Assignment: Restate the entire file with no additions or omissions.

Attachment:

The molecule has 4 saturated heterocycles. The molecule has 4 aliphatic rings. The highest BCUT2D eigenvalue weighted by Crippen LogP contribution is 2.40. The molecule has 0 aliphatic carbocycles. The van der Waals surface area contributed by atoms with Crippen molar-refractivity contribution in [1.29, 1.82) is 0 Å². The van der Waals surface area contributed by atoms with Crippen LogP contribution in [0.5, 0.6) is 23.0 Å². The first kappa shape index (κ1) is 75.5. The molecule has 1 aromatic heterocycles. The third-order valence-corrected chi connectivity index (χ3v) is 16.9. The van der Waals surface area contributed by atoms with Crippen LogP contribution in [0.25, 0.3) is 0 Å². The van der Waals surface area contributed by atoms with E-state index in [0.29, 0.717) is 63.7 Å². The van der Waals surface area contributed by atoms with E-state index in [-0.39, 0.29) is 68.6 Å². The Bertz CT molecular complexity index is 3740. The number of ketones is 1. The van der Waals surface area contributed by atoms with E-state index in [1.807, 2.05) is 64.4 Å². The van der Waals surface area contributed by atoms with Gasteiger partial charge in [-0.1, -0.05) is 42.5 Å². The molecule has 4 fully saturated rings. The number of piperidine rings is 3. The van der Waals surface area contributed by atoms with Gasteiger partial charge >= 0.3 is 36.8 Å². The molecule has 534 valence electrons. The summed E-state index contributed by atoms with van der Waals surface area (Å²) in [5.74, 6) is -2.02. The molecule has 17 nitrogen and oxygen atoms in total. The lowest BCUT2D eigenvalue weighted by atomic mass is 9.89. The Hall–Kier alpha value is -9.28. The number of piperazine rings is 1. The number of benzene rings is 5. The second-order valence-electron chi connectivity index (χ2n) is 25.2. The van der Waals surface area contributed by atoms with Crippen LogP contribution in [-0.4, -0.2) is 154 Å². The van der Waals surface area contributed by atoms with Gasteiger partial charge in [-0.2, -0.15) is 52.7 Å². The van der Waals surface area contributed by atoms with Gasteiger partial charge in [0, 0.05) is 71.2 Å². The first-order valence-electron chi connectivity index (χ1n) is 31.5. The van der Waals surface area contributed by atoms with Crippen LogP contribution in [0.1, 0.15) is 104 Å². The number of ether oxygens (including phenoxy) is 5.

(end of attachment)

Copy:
The molecule has 4 saturated heterocycles. The molecule has 4 aliphatic rings. The highest BCUT2D eigenvalue weighted by Crippen LogP contribution is 2.40. The molecule has 0 aliphatic carbocycles. The van der Waals surface area contributed by atoms with Crippen molar-refractivity contribution in [1.29, 1.82) is 0 Å². The van der Waals surface area contributed by atoms with Crippen LogP contribution in [0.5, 0.6) is 23.0 Å². The first kappa shape index (κ1) is 75.5. The molecule has 1 aromatic heterocycles. The third-order valence-corrected chi connectivity index (χ3v) is 16.9. The van der Waals surface area contributed by atoms with Crippen LogP contribution in [0.25, 0.3) is 0 Å². The van der Waals surface area contributed by atoms with E-state index in [0.29, 0.717) is 63.7 Å². The van der Waals surface area contributed by atoms with E-state index in [-0.39, 0.29) is 68.6 Å². The Bertz CT molecular complexity index is 3740. The number of ketones is 1. The van der Waals surface area contributed by atoms with E-state index in [1.807, 2.05) is 64.4 Å². The van der Waals surface area contributed by atoms with Gasteiger partial charge in [-0.1, -0.05) is 42.5 Å². The molecule has 4 fully saturated rings. The number of piperidine rings is 3. The van der Waals surface area contributed by atoms with Gasteiger partial charge >= 0.3 is 36.8 Å². The molecule has 534 valence electrons. The summed E-state index contributed by atoms with van der Waals surface area (Å²) in [5.74, 6) is -2.02. The molecule has 17 nitrogen and oxygen atoms in total. The lowest BCUT2D eigenvalue weighted by atomic mass is 9.89. The Hall–Kier alpha value is -9.28. The number of piperazine rings is 1. The number of benzene rings is 5. The second-order valence-electron chi connectivity index (χ2n) is 25.2. The van der Waals surface area contributed by atoms with Crippen LogP contribution in [-0.4, -0.2) is 154 Å². The van der Waals surface area contributed by atoms with Gasteiger partial charge in [-0.2, -0.15) is 52.7 Å². The van der Waals surface area contributed by atoms with Gasteiger partial charge in [0, 0.05) is 71.2 Å². The first-order valence-electron chi connectivity index (χ1n) is 31.5. The van der Waals surface area contributed by atoms with Crippen LogP contribution in [0.1, 0.15) is 104 Å². The number of ether oxygens (including phenoxy) is 5.